Hope Star from Hope, Arkansas on February 29, 1932 · Page 2
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Hope Star from Hope, Arkansas · Page 2

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Hope, Arkansas
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Monday, February 29, 1932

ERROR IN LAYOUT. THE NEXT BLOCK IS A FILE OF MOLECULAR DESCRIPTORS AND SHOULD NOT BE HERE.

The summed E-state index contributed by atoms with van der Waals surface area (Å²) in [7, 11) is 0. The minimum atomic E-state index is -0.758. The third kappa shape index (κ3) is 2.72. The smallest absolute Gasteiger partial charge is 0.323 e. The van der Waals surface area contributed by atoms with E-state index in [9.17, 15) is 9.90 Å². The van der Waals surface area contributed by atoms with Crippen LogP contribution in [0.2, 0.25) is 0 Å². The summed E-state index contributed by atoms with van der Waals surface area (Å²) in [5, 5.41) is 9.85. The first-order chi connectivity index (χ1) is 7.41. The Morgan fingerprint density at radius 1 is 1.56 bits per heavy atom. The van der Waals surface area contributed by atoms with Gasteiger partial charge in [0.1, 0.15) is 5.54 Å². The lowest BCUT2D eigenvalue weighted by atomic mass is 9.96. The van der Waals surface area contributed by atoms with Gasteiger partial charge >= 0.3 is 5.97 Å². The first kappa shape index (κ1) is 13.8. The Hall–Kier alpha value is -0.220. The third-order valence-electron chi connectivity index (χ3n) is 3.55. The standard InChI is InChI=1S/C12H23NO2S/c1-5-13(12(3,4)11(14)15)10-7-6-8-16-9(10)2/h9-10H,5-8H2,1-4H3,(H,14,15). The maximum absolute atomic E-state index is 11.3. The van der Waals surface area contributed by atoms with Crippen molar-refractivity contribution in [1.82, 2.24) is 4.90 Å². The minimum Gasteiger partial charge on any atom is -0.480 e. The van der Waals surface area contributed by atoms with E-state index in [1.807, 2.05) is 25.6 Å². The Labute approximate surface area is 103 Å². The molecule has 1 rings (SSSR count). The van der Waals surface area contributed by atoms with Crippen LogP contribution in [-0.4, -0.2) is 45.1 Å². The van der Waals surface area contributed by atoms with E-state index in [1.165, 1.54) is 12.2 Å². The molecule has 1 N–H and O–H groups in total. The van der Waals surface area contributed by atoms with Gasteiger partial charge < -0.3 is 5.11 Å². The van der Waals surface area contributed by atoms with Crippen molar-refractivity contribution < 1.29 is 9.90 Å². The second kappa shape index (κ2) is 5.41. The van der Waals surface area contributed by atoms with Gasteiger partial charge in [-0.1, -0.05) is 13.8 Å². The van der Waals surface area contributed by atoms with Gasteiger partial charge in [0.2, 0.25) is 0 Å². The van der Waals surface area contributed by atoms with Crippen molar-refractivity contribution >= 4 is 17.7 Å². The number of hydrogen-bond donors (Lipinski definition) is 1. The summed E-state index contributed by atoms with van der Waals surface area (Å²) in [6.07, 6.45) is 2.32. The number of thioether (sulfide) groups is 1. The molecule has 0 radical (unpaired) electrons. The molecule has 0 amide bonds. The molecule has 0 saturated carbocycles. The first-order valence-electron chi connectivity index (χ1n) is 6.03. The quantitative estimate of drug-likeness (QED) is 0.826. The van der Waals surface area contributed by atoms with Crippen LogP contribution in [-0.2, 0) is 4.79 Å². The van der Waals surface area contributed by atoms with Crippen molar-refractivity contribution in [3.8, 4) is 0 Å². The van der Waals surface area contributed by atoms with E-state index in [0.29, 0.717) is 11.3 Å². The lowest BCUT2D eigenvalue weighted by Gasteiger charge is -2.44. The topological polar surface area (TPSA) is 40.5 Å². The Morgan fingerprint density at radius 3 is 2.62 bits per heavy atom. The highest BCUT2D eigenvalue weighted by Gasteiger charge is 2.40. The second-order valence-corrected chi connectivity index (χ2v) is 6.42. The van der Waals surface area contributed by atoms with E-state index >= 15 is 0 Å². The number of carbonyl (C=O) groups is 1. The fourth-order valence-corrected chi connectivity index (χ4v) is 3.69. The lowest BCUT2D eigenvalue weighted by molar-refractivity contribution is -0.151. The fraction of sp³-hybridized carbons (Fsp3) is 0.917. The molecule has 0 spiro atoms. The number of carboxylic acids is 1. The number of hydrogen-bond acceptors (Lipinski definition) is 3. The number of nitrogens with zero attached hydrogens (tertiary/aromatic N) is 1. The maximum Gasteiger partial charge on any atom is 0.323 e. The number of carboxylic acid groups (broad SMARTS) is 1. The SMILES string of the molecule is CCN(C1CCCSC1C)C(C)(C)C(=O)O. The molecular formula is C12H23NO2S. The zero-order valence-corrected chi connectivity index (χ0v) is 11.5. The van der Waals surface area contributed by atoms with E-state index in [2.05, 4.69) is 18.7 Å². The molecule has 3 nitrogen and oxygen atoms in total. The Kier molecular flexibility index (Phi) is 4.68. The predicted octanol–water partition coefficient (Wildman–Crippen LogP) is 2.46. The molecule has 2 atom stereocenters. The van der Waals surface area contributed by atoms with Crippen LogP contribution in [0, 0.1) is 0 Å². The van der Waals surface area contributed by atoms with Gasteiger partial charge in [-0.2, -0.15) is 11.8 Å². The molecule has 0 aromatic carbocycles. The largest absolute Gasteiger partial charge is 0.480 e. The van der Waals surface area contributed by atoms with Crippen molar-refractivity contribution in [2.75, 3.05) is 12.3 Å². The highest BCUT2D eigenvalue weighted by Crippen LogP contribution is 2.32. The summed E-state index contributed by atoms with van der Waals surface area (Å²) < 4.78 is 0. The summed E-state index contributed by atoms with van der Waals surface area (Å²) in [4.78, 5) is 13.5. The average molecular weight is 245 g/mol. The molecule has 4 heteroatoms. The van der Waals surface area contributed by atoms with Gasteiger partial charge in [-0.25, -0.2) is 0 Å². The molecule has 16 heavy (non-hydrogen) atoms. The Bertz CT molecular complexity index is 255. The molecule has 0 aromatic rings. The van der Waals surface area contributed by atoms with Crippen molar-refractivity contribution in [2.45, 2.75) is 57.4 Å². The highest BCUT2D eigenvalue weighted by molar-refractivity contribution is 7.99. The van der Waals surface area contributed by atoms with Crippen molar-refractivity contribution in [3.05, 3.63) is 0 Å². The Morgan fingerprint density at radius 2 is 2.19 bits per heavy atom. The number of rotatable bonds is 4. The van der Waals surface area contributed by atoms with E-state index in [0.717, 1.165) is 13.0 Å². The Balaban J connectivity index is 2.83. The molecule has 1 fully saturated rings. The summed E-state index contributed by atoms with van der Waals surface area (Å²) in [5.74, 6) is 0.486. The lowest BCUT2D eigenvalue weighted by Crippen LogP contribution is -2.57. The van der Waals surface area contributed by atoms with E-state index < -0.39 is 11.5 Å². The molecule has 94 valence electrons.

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their MM!** rVi i ifta n rt JtMfirtW 1 nvponsinuHy pTOlHulfty TOT* tn4 fond each ve*r, to otaduatly rediM tfcjjport /or e««n/ ptactioitieitefJti to cmi« v '« oreatiit f jUt* tfwt eo-opmtlw «//ort , onlhe iteste rf Wor* efttettut tfotXttiment (M Open the Censors* Books rreft&ena of Ne'w York are urging the state £s- "blpass a law i^hich would compel -^eyf .York's G8 fc,oiten their books for public inspection and .. iiy they make-cuts in pictures. |1deft is ofoe that migftt apply wherever there are ceil* *•- movie censOMhTjD. designed originally to protect v jijrt minds fifom vulgar anjt immoral t influences, 18 t.w-dd What censorship always does sooner or later t Ste to 4 * protect the reputations of officeholders, a of the backers of the proposed law points out that •rk's censors do their heaviest cutting on films which **r**<te public to Suspect that there was eyer any sUch /' '••'" JjA ..j^-" t >^..,fi /B3 .jftiblie office*. 4i it/, in which there is , a, successfully crooked Sptiiri, mayor, governor or othfer public official and "r ire7 .Stifong^that the censors will eliminate the ( jg true ,not only in New York state bdt iti many of the country. Censors everywhere seem to feel i& audiences must 'riever be told that any of their ks Iti ? ve8;go,wrong. • " |JaTb"sujFJty of, this, of course, is obvious. Yet it is in ttfroffol our greatest national failings—our tendency ^vifcythittg is all right if we say-it is. tfuptioh. in public office te a terrible,thing— but ****** V^doii'ttalk about it too milch". ,(Bo you ( re- y lading citizens condemned, the senators who "als in they Harding* administration?), ; ^. i 1 <j^nger»'too—bufcjwejne asll'.Jright if <mly »n.*wfll i^h. a treaty agreeing not to" use war any i instrument of national policy. (Japan signed that tttttery YEARS AGO Miss Maude Haynes returned Saturday from a visit to friends at Tex- erkana. Capt. J.'J. Thomas, of Washington, Was in "BJoJKj' Monday." Judge 'Mayton was up from Sardis. Wednesday? , . ' V H» L. Erwin, of Clow, was In Hops Thursday. TEN YEARS AGO $depressio'n is proving extremenly -uncomfortable, "h 7,(MJO,000 or more wage earners unable to get ; it'll be-all .right if we just will try'hard enough to 1 that times aren't really v£ry bad. (You can recall iders who have taken that attitude, can't you?) "JHgoes. The movie censors are ridiculous, to be sure; , are not much more ridiculous than the rest of the 'essional, Pollyannas who thing that everything is just Miss Lois Powell has returned from a visit to relatives in Texarkana. P. S. Herring, of Prescott, was a visitor to^Hope yesterday afternoon. . Ed. Beatty, of Emmet, was in Hope today onjausiness. , , . . Mrs. Lon Sanders is entertaining this afternoon at bridge at the home of Mrs, George Robison on South Hervey street. Miss Ernestine Perkins has returned from a visit to relatives at Temple, Texas! Kill This Bill excellent thing Congress might do in the present ses- ^'is to JrfU the pending bills providing for cumpulsory ation.of all aliens. /.There are in the United States some 6,000,000 aliens, proposed laws would subject them to a mean bureau* yraimy. They would enormously strengthen the hand reactionary industrial boss. They would lead to black- j$ racketeering. They would" quite effectively Prus- the entire United States and would make the spy a iar American institution. all, these aliens have conducted themselves ex- ejy Wejl during the very difficult times that the past two e brought. No one with any sense has had any oc- get scared of Communism, Why go out of our way the^e 6,000,000 look on Uncle Sam as a heavy-handed Federal Economy Needed B proposed reorganization of federal government de- jjprtments in the interest of economy and efficiency, now er debate in Congress,, is not a ,new thing. It goes all the 'back to the Taft administration, when a commission was < tg survey the field and see just where consolidations enable Uncle Sam to conduct his business with less lost the project has been up for consideration for more )«pm 20 years; and by this time it ought to be fairly apparent "~ »--•-*--- ^t Washington just what should be done. tie reorganisation is greatly needed. Uncle very easily slash his payroll and get his work done it is being clone now. Congress will be doing - *J"«* -movie we passed," BARE A complete drug store is one that actually .stocks medicines. a fiction writer could increase hi" earnings by advertising as an income tax return expert. The Jap probably contend that their Shanghair affair was jurt tinother one of those non-title contests. What's become of the old prediction that there would be a slump in business because it's a presidential year? With the naval construction bill approved, we must rush the ships to completion before they become obsolete. Now that the Japs have named Manchuria the "Land of Peace," maybe they'll look around for another name for Shanghai. Making Air Lines Safe Department, it is announced, is about to a new regulation for commercial air transport com' "-h. would require each pilot flying a passenger' ne to possess a certificate of competency, to ob* -- woujd have to measure up to extremely stiff \, for instance, have to have at lease 1300 hours time, SOO hours cross-country flying, 75 hours and in addition would have to pass a test in jfjrovisioji, naturally, wo«W eliminate the employing ; who were apt of the very Highest type, and would cb s "' *i make the air HB* safer. Nor is there anything about M, A steamahjp captain must possess i tew? whkh is ba»«4 on very stiff require. *» airplane pHot meet the same sort pf Farmers Keep Vigil as Trio Returned in Robbery CONWAY, Ark,-(£>)-Out of curiosity, a group of farmers kept a 24-hour vigil at ^ jail here until the arrival of two men and a woman, arrested in St. Louis for the robbery of William Abrams, farmer. The farmers remained at the jail Friday until the prisoners, Roy DeWitt, Dye Sewell and Mrs. Mae Jolly, Akrarns* sister-in-law, arrived under guard' of four deputies. They spent Thursday night in .the Blytheyille jail on their way here. The prisoners told officers $260 of the fi<&5 stolen from Abrams last Friday ngiht had been spent. The rest was recovered. Mrs. Jolly was -staying at the Abrams home up to the time of the robbery. The money represented funds realized from sale of crops. Hitch Hiker Killed Near Gaine«ville, _, -hitcb- tsntaUvely identified as Robert tspn, 27, of Lewistown, Pa., was struclf by an automobile and injured fatally white walking alon^a highway driver of the 'car which struck to step. A Penujylv««ia i in his cloUiyjg bom _ srf Robert G«*»rt«w wA I ^MC«ptJon. The body w* word from John T. Hamilton, Aged 104, Succumbs Faulkner County Man Believed to Have Been Oldest in Arkansas CONWAY.—Faulkner couniy's oldest resident and possibly the oldest man in the state, John Thomas Hamilton, aged 104 years arid five months, died at the home of his son, Sam Ham,- ilton, in the northeastern corner, pf Faulkner county ' Monday, it was' learned in a belated report received here Friday. . ' Mr. Hamilton had been a.resident of., this county 32 years. He was born September 6, 1827, in Jefferson county, near Dandfioge, Tenn.: In 1862 he en/ listed in a Tennessee regiment of tV Confederate army, in which he served hi a company commanded by Capt. John ffines. He was dicharged at .the colse .of the .war at Asheville, N. C., and returning to-his home in Middle Tennessee was jnarried In" 1865 -, jtp: Nancy Dye.- To" them"was* born "one son, R. P. Hamilton, who lives in th'e sarte community where the father died; In 1875 Mr. Hamilton moved to Pope county; Ark., and lived there until 1883, when he went to west Texas. His wife died there and he moved,to Cal- hotin county, Miss., and was married there to Miss Bettie Tallant, who died in Faulkner county in 1923. He came to White county, Ark., in 1896, where he .lived three years before coming to, his last home with his son in Faulkner county. To Mr. Hamilton and his second wife were born one daughter, Alma, who died, in 1918, and two sons, M. D. and Sam, both of the Shady Grove Northeast community. He alos is survived by several grandchildren and great-grandchildren. Mr. Hamilton retained his faculties unti Ithe last. He was stricken about two months ago with an attack of influenza. Up until he bacame ill he did daily chores and light work on the farm and often walked two or thrfee miles to attend church services. Mr. Hamilton was a cousin and boyhood playmate of Andrew Johnson, who became president of the United States upon the assassination of Abraham Lincoln. His father emigrated to Tennessee from Scotland, Protection Is Bought in Foreign Settlement ; TOKYO.—(#")—The American, British, French v and Italian ambassadors to Japan visited the foreign office Friday and communicated to Foreign Minister Yoshizawa the desire of their governments that Japan do its utmost to keep the military operations at Shanghai outside the borders of the international settlement. The ambassadors called separately and each presented a memorandum. The memoranda were no tidentical but were of similar tenor. They were confined to local problems of the Shanghai situation, avoiding mention of the larger issues involved and were not considered-as protests. Comes to Aid of Her Son-itvLaw at Trial CLINTON, Mo.—The mother of the woman he Is charged with slaying came dramtlcally to the aid of William Earle Steele, youthful farmer, at his first -degree murder trial here Friday. Mrs. Silas Millebranf, short, stocky farm woman, testified, sobbing that her 30-year-old son-in-law, charged with slaying Mrs. Iris Hlllebrant Steele, her daughter, for her $4500 in insurance policies, was "more affectionate to his wife than any other man who ever Ivied." It was, a dramatic court scene as Mrs, Hillebrant took the stand, one of the first witnesses In defense of Steele. Earlier, prosecuting attorneys had presented witness after witness to show that Steele needed money prior to his wife's' death, and that he had insured her life for $4500. Mrs. Steele was killed in their farm home near Spruce. Mo., August 28, 1931. The state charges Steele smoth. ered to death, then fired two bullets into her head. Steele contends she was killed by holdup men who entered their home. C 0 m p t n {o ft Flee* to jjt H w g» 4 j * Swamp. Surrounded, After Kidnaping 4 BOOALUSA, LiHffHM" f^" Ing desperately across wide stf«tch* es of Mtositslppl and Louisiana in stolen auf6rtoblles driven by kidnaped victims, two suspected bank bandits Friday wet* overtaken by Bagalusa Of* fleets fit Sowlie'g gVfamp, near Me* Neill, Miss., *h«r» one of the men was shot and critically Wouhded in a gun batlle. the other estfafced into the SWafhfS and was itirfdimded fey officers a<td & posse of 300 cltliins, W The wounded man said he Is JV W. ard, 29, of San Antonio, Tex., and that hla companion's natter Is Hill , Police at San Antonio announced they had a record of a Jasper W. Ward, 28, who was picked up there'in 1930 and was transferred to Folsom prison, California. , Ward^was shot three times in the encounter with W, M. McOee, chief of police'of Bobnlusn, and two Other officers Who- trailed Ward and Hill out Of BOgalusa Into Mississippi. The pair was driving an automobile stolen i'rom Joe Leake, a special railroad officer of McLaln, Miss., with Leake, 0. J. Watts of McLaln and A. C. Bush, night jailer at Bogalusa, their captives In the car. The chase started Wednesday ,at Lumberton, Miss,, after • two armed men had held up the First National bank, terrorized six employes and customers and escaped .with nearly $3,000. They punctured tire On all the automobiles nearby to delay pursuit. When Ward was shot down Friday officers took from him $1,800 in currency, believed to have been stolen from the bank, and 13 diamond rings. Compulsory 'Chutes WASHINGTON.—Rep. Ceiier, of Brooklyn, N. Y., believes that all commercial airplane operators should be compelled to provide parachutes for every passenger carried in their planes. He has introduced a bill in Congress caljing for such a provision. Armenian Student in U.S. Once Traded for Goats CINCINNATI, Ohio. —(XP)— Barkev F. Saghatelian, 23, student at the university of Cincinnati, knows what it is to be traded from one master to another for a goat and a kid. The exchange took place when Turks began their slaughter of Armenians in 1914. Saghatelian's father was among the first killed. Driven across the Arabian desert, he saw his mother and sister die. He lived for five years ar a slave, and then was brought to this country as a result of the work of the Near East relief. . His experience as a child has not prevented his forming a friendship with Eumer Rcfik, Turkish student. Together they often give concerts, Saghatelian playing the violin and Refik the piano. (ion August 9, HBMPSTEAD For Sheriff SIMON PwenU Visit Winnie in Prison at Florence! FLORENCE, Arli-tfP) -The and Mrs. Harvey J. McKennell, elderly parents of Mrs. Winnie Ruth Jildd. convicted trunk murderess, Friday were seeking a small house to occup; until the time their daughter is put t death on the gallows in the nearby prison, or is granted a new trial, Permission to visit the.r daughter^ for "an hour or so each Sunday" hasl been granted the parents by prison] officials. ,-„..» Mrs. Judd, occupying a dimly-light^ ed cell In condemned row, was vil ited in prison by her mother art father Thursday. Burton McKinneU Mrs. Judd's brother, who accottipani* his parents, was not permitted to s the condemned woman and no expl nation was given by prison offlcis Mrs. Judd wns brought here fr< Phoenix Wednesday night, where s was convicted and sentenced to hs for the slaying of Agnes Anne Loi her friend. She also confessed io 1m slaying, at the time, of Miss Hedw»* Samuelson and sending the bodies trunks to Los Angeles from Phoe in an attempt to conceal the crime. St. Louis Grid Profits Aid to Athletic Progri ST. LOUIS.-(/P)-Thanks to a ; liable football season in 1931, St. " university is expanding the prg of its athletic department. Swimming will become a vai| sport, track work has been re mended, and a permanent cinder I is planned for ground near the | dium. _ ho dlmq-n-dnnr.Q qir HU IT^irriKiJ.oii I Rate Schedule Revised on Oklahoma City Gas OKLAMOA CITY, Okla.-(^>)—A revised rate schedule which it said would provide lower winter costs and slighlty higher summer bills to consumers in 26 Oklahoma towns was filed with the state corporation commission Friday by the Community Natural Gas company. The rate application was filed as final arguments in a hearing into consolidated rate cases of the Lone Star Gas company and the Community Natural, subsidiaries of the Lone Star Gas Corporation, got under way before the commission. The present gross rate is $1.50 per thousand cubic feet, with 10 per cent off with prompt payment of bills, making the net rate JUS and 67 Va cents net for all over 1000 cubic feet. Under the new schedule the net rate would be $1.60 for the first 1000 cubic feet; $1.35 for the second 1000 feet; .85 per thousand for the next three thousand; .50 per 1000 for the next 20,000, and .45 per 1000 for all over 25,000 cubic feet. Beer Has No Place in Murray's Battlecry OKLAHOMA CITY—Beer will have no place in the famous battlecry of Governor William H. (Alfalfa Bill) Murray, "bread, butter, bacon and beans." This flat statement came Friday from Murray headquarters here, after Waiter T. Cooper, chairman of the Michigan Murray for president club, h^d substituted "beer and bonus," for "bacon and beans" in that state. "Michigan i* wet," Cooper said in xplanation O f hie action. "Now is the time to sound the dwpiwwt not* ol Jiichigan political opinion with the beep slogan." BEGIN HEHE TODAY ' neantlfal MLLE1V employed at Barclay'* Department Store, irorku nlichtii am a dance hall IiOJilcNK. She liven wUli her ntnlhfr, MOI.I.Y ROSSITER, her elder diner, MYIIA, and her baby brother, MIKE. STRVIDN IIAIICLAY, r>7 find (he owner at Bnrclny'*, t* In love with Ellen. Tivlce nhc rofiiicn to ranrry him liecnune she love* LARRY HARROWGATE. nn nrt- Iftt, She laxfx her heart to Larry In M|>lte of the /not that hi* rn- unRcment to MM/, A BETH 11OW13S, n debutante, hni been •nnnnncrd. • Larry nxk» Ellen to poic for n portrait. She ngrecN on condition that Myra nnd 1IEKT ARM. STEAD, Myra'a flnnce, accompany hrr t-> the ntndlo. One "IsM Myrn and Bert leave the couple together nnd Ellen ice* n picture of Elizabeth noire* on the piano. He explain* eaiually that «he !• a friend of hla. Ellen poleM utid »how« obvloim rnibarrnnxinent. Larry, reallxlng " that nomethlnir l« wrong, a«k» for an explanation, NOW GO ON WITH THE STORY CHAPTER XXIII T AHRY was waiting for Ellen to explain her mortal hurt, the hurt elio had failed to conceal from him. Face down on tho piano between them was the photograph of Elizabeth Bowes. Ellen's eyes roso from the photograph to the man. How could he be so stupid? How could he fail to realize that she loved him and longed to know where she stood, how she fitted into his scheme ot things? Or did ho understand and was he dissembling' "Out tnanded faint/ before ^du laid) down your brtfelhe'sfana I-^I giiSesis I was sort cf mad at you for not noticing it." "Ypu poor kid," Ldtry said with affectionate concern. "You should have given me a good sound kick In the pants." "I wanted to." "I'll bot you did. You look fagged to death at this very minute." Then he asked cajollngly. "Still mad at me for being such a slave-driver?" "No," she said. "How about a swim In tho Shelton pool tomorrow after you get through at the store to prove It?" Before she could refuse he added quickly, "Sorry, but we'll have to make it another day. • Mother's coming in from Europe at noon and I'd forgotten it takes a good 12 hours getting through customs — getting mother through anyway." "That's all right," Ellen said for lornly, moving toward the dressing room and hoping desperately that sho would not cry. "I couldn't have gone. I have another engagement." Sho had an early dinner engagement with Stoveu. "Ha!" ho exclaimed significantly. "You've had lots of other engagements lately." Then he asked abruptly—and in a voice that at an other time Ellen might have sought to analyze: "Ellen, are you In love with someone and holding out on me? Should I be jealous—maybe?" Ellen could even laugh now. An a I 4^4* *VU VWM*%* WfVU *I4U£)11 UUlVl •*! with It, Ellen!" he com- uncertain little laugh It was—but with a nervous laugh laugh. "Don't tell me that 'nothing is wrong bpcp.'.-.so I Know some' thing is." "Maybe It's a headache," she ven tured fit length. "The old feminine alibi won't work this time." "Well," sho sal: 1 , bravely, "what If 1 said that seeing this picture rr.ide me feel a little—queer?" Sho touched tlio photograph on tho piano. "Queer?" he echoed and ahe thousht she would, die under his look, "Now I don't understand at all- She could not stop now. "What if I said I were jealous?" "If you said that, Ellen. I'd know you were fibbing." His smile now waa easy and teasing. The girl felt a rush of painful color in her cheeks. What had come over her? She had flung herself at bis head, and, whether consciously or unconsciously, he had rebuffed her. The green walls of the room seemed to weave. She forced a truly ghastly smile. "I was only joking," she said and bated him. She continued in a stiff, <Jry voice, "it wasn't the picture at ay tfe»t upset me. It wc,8 tbo beat and, the posing. I didn't want to s»y i' " "What makes you think I'd tell you even i£ It were true?" ahe demanded, striving to make her voice seem gay and careless. • « « TTER eyes, fascinated and fearful, •*••*• did not leave his faco but there was not the slightest change In his expression. "Well, be mysterious," he remarked, laughing again. He moved away and began to set up a wobbly card table and to 11 sh paper dollies from the box where they wore kept. He was removing the oiled paper from delicatessen sandwiches when Ellen slipped into the dressing room and changed the full-skirted taffeta evening gown for her dark blue dimity street frock:* She was tying the cherry ribbons at the elbow wiion she heard the doorbell ring. She thought ft was Myra and Bert, returned early, until she heard the voices. A mau's voice and a woman's, voices different and strauge to her ear, voices which slurred syllables oddly and were 1 stamped with the stamp of fashion- 1 abb ucuools. 'Larry bad had no guests durlngf the evenings she had posed there The possibility of meeting people from that other world of his— tp- night ol' all nights— struck her with dismay. The walls of the dressing room were tuin and sbe could from the conversation Ibat was tell "So you've hunted me down, Lona," hS'Was saying crossly; "I've told you and Bob often enough that when I'm working I don't crive callers." "Where have you been tho last three years or so?" demanded the cool soprano, undisturbed. "I thought you were duo at the Carpenters' bouse party. We all looked and looked for you, sending hourly searching parties out Into the shrubbery lest you might be lost there." "I've been working," said Larry shortly. "Snubbed, by God! I don't for a minute believe you're telling the facts. I've heard tales—" had a premonition that J -' something unpleasant was coming. She hastily kicked off her silver slippers. She made as much noise as possible and partially succeeded In drowning out tho voices. But a moment later as she pulled on her patent leather pumps she heard a squeal of excitement from tho soprano voice. "Larry, you doc!" exclaimed the volco in malicious delight. "It must bo the little pickup, the taxi-dancer, you're painting. Look Bob—quick! That's tho little charmer we were planning to warn Elizabeth against." Scarlet-faced, Ellen stuffed her fingers into her ears. As she did she heard tho scratch of the rings as Larry jerked the curtain across the portrait ho had been doing of her. Quietly Ellen stepped from tho dressing room into' the studio, a pale, composed littlo person in blue dimity with fluttering cherry ribbons, a pale little person with a still, proud face. There was an awkward silence broken by the scraping of cbalrs. Tlio two men rose. Lona, a dark, thin, sallow girl, hardly glanced at Ellen. Indeed, she almost yawned In her face. Ellen saw that she had been right; Lona had no intention of being nice to her. She felt a fierce inner pleasure that even the modish clothes tho other girl wore could not.make her anything but u discontented, rather homely young woman. Aa for Bob—he was simply another young man in flannels. "I want yov two to meet u great friend of mine—Ellen Hossiter." Larry said with awkward haste. And then, "Ellen, these are Lona and Bob Cleudcnning. Just a couple of bums that weren't invited, but rather good sports for all' that. Shall we let them share our sandwiches?" He was not sure how much Ellen bad heard In the dressing room or whether she had beard anything, but he bad deliberately stressed; that "great friend," and Ellen, In a dim way, was grateful for the ef- j tort be made. Larry wus trying to lielp ber. She agreed with him that bis friends should by uil meaus share tbeir sandwiches. T ONA, seated ou tbe tip of ber •'-'jpine, her thlu legs crossed bo- tile.* l)illo.win£ ftrfiftU^y Of ft light dancing frock, raised cool eyj "It's !. beast of a night for mo< Ing, isn't '(.?" sho asked indlffj ently. "Oh, I don't know," her husbai cut in hastily. "The studio seei pretty cool to me. It's certainly Improvement on that restaurant] just pried you away from." "A new one," explained Lot Her thin face lighted with a kli oC tepid enthusiasm as sho Uirn| to Larry. "Gnllotti's — Italli Grand liquor, real absinthe, so 11 told. Tho crowd's taken It up a bang. How's for joining us all Friday?" "I'm n little fed up with crowd," Larry responded blunt) "Besides, mother's back from rope tomorrow. And whether y( believe it or not I've taken to wo| with a vengeance." "I can't say as I blame you." served Bob tactlessly as he stai at Ellen. "You artists are lucj fellows. I wish I was one." "It wouldn't do you any good you were," Larry said with growli Irritation. "Miss Hossiter Is not] professional model. She's only g( ing me a lift for tho show." "Are you two goofs going stand up all night or doesn't Rossltcr over sit down?" Lona quired, reaching out for a wlch. "Sit down Ellen—please dp, saved this chair for you," Li Bald hurriedly, shooting a venomc glance at Lona, who remained ly oblivious of it. "Don't pay any attention to mj wife," Bob explained serlouslj "Sue's always that way to ptlM women." Lena's laugh was not amused. HI len crossed the room and sat doi in tbe chair beside Larry's. Shi tried desperately to think of som< thing to say, something to shoi that she did not cure what Lona wi imagining and inferring. She hi no refuge except to smile again oaj this horrible, hot, sticky night slt« ting with these people so conscious] of their separation from her. Her.' very soul was sick. All In all it was the most wretched evening she had ever, Epen( with Larry. Loua did everything she could to make Ellen feel alien from the group. She chattered of places Elleii had never been, of people El leu had never seen, of prospective parliaa to which, Ellen would not be invited. Neither Bob's blundering efforts to stop her nor Larry's open irritatlon^could stem tho light lush of her tongue. Ellen endured it U3 long as sho could. Sho liad hoped to hold out until Dert und Myra returned but found she could not. Pleading extreme weariness K!IQ broke away within iiuli' an hour. Shs refused to let Larry take her home "I bate hiuii" Ell-u told herself as she bun led along tlia uidess street toward tho subway statiou, "I hats Llni!" (To B